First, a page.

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Peru - Human Rights World Report 2001 in Spanish



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Peru experienced its most turbulent year since 1992, when President Alberto Fujimori dissolved Congress and assumed dictatorial powers. The circumstances in which Fujimori was sworn in for his third consecutive term on July 28 were symptomatic of the deep crisis of legitimacy facing his government after a decade in power. Police cordoned off the Congress building and employed water cannon and teargas against thousands of demonstrators. As the president handed over his sash and received it back again from his loyal congressional leader, Martha Hildebrandt, all but six representatives of the opposition staged a noisy walk-out. Flawed from the outset because the president's candidacy was evidently unconstitutional, the April 9 presidential and congressional elections were among the most widely questioned the region had seen in years.

The National Intelligence Service (Servicio de Inteligencia Nacional, SIN), headed by Fujimori's shadowy advisor Vladimiro Montesinos, was widely blamed for harassing opposition candidates, and manipulating the press, the courts, and the electoral bodies to secure Fujimori's re-election. On September 16, to public astonishment, Fujimori announced that he would dismantle the SIN and hold new elections in which he would not be a candidate. The announcement followed the broadcasting on television of a video apparently showing Montesinos bribing an opposition congressman to defect to the government party. A week later, Montesinos left for Panama, where he unsuccessfully sought asylum. He returned to Peru in October, just after the government proposed to extend a 1995 amnesty law to cover human rights crimes committed since 1995, and to write the law into the constitution. At this writing the amnesty had not been extended. Although Fujimori took some measures to distance himself from Montesinos, he nonetheless replaced the chief of the armed forces in October with a general widely considered to be a close ally of Montesinos.

The Fujimori re-election campaign was plagued by scandals and irregularities, and only concerted international pressure applied at the eleventh hour seems to have convinced Fujimori to concede a second round, after inexplicable delays in the announcement of the first round result. He then had fifty days to make reforms detailed by the electoral observation mission of the OAS before the presidential run-off scheduled for May 28. As that date approached, opposition candidate Alejandro Toledo withdrew his candidacy, considering the conditions still to be unfair. The OAS mission, present in Lima since early March, asked the electoral board to postpone the date so that its minimum conditions could be met, but the electoral board refused. Fujimori was then elected as the sole candidate.

During the inauguration, the Lima police used excessive force against protesters. They fired tear gas cartridges from moving vehicles and roof-tops as well as from positions in the street, sometimes at body height and directly at protesters, and also used teargas in enclosed spaces. Several people were seriously injured when struck by cartridges, including Aldo Gil Crisóstomo, who lost an eye, artist and human rights activist Victor Delfín, and U.S. journalist Paul Vanotti. During the morning, unidentified individuals set fire to several public buildings in the city center, including the National Bank, in which six security guards perished. Armed gangs then attacked firemen and destroyed fire-fighting equipment, harassed journalists, and threatened human rights observers, who were prevented from gaining access to the scene. Suspicions of government complicity in the violence were aroused by the failure of the police to protect the buildings or to arrest any of those responsible. On July 29, a pro-Fujimori congresswoman laid charges of "intellectual authorship" of the previous day's violence against opposition leader Alejandro Toledo, and Congress members Anel Townsend and Jorge del Castillo.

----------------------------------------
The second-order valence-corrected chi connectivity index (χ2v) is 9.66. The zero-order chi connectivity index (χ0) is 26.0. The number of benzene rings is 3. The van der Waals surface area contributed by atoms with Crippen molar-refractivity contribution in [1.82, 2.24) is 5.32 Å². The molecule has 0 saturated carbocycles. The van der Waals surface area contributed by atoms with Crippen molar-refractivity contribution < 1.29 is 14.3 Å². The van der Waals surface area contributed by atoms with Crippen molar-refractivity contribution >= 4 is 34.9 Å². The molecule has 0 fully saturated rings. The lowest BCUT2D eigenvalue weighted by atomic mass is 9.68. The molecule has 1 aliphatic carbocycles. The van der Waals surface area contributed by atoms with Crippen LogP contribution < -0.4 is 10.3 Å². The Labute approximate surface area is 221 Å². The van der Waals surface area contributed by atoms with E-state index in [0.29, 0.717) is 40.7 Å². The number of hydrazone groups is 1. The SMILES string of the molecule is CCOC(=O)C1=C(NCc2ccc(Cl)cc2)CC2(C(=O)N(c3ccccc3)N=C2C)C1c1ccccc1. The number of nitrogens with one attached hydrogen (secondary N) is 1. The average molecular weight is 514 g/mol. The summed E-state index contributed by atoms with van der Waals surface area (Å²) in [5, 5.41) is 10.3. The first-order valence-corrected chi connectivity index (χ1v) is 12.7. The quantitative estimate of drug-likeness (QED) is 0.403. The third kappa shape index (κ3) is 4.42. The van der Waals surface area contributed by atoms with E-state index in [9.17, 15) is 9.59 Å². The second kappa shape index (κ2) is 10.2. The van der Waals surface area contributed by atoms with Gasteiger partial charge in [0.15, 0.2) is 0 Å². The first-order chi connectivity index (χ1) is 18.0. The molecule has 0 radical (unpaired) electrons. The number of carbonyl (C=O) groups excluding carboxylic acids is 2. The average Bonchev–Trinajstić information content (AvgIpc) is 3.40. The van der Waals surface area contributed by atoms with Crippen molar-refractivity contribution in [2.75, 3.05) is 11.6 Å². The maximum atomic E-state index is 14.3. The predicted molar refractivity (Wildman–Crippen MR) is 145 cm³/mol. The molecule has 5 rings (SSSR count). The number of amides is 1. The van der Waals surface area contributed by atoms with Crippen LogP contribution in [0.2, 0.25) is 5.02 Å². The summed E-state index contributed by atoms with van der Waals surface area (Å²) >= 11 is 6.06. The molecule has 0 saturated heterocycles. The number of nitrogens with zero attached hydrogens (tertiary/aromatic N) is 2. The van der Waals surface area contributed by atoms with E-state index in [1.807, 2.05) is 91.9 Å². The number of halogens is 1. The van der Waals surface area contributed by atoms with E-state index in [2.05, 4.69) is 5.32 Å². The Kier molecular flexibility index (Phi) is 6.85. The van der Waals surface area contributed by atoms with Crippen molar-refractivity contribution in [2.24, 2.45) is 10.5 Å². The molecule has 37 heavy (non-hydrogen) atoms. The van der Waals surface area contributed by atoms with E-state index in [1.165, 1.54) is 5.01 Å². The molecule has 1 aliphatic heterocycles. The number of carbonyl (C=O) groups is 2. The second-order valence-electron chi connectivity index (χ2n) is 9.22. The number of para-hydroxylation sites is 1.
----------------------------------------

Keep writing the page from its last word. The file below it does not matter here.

Fujimori and Montesinos subjected their actual or potential critics to legal harassment and character assassination. Through his influence over the courts and the taxation office, Fujimori had secured the support of several television channels and radio stations previously critical of him. Bogus criminal accusations were launched against independent media, such as Peru's most respected daily newspaper, El Comercio. The hand of the government in these maneuvers was disguised by their appearance as boardroom disputes between shareholders. In the provinces, journalists suffered physical attacks for their opposition opinions. Popular tabloids widely believed to be sourced by the SIN engaged in a campaign of scandalous allegations against and lampooning of opposition candidates and the media supporting them. Many believed the constant barrage of malicious rumors to have destroyed the presidential chances of former Lima mayor Alberto Andrade. Government supporters shrugged off these attacks claiming they were a legitimate exercise of freedom of expression.

On February 29, El Comercio revealed that a pro-Fujimori councilor had arranged the forgery of more than one million signatures to ensure the registration of the Peru 2000 Front (Frente Peru 2000), a member of the pro-Fujimori electoral alliance, using names from the 1998 municipal election register. The scandal obliged the National Electoral Board (Jurado Nacional de Elecciones, JNE) to cancel the registration of the party. In addition, two candidates implicated in the fraud were forced to resign, and two officials of the National Office of Electoral Procedures (Oficina de Procesos Electorales, ONPE), which is responsible for the vote-tally and the computation of the results, were dismissed. However, the electoral authorities failed to carry out a thorough and transparent investigation. Instead, the JNE handed responsibility to special prosecutor Mirtha Trabucco Cerna, whose investigation was inordinately delayed, and finally accused only one low-level official, as well as some of those who participated in the fraud and later denounced it. On June 28, four months after the scandal broke, a parliamentaryinvestigative commission produced conclusions that amounted, in effect, to a whitewash. The forgery scandal reinforced the lack of credibility of both the JNE and the ONPE.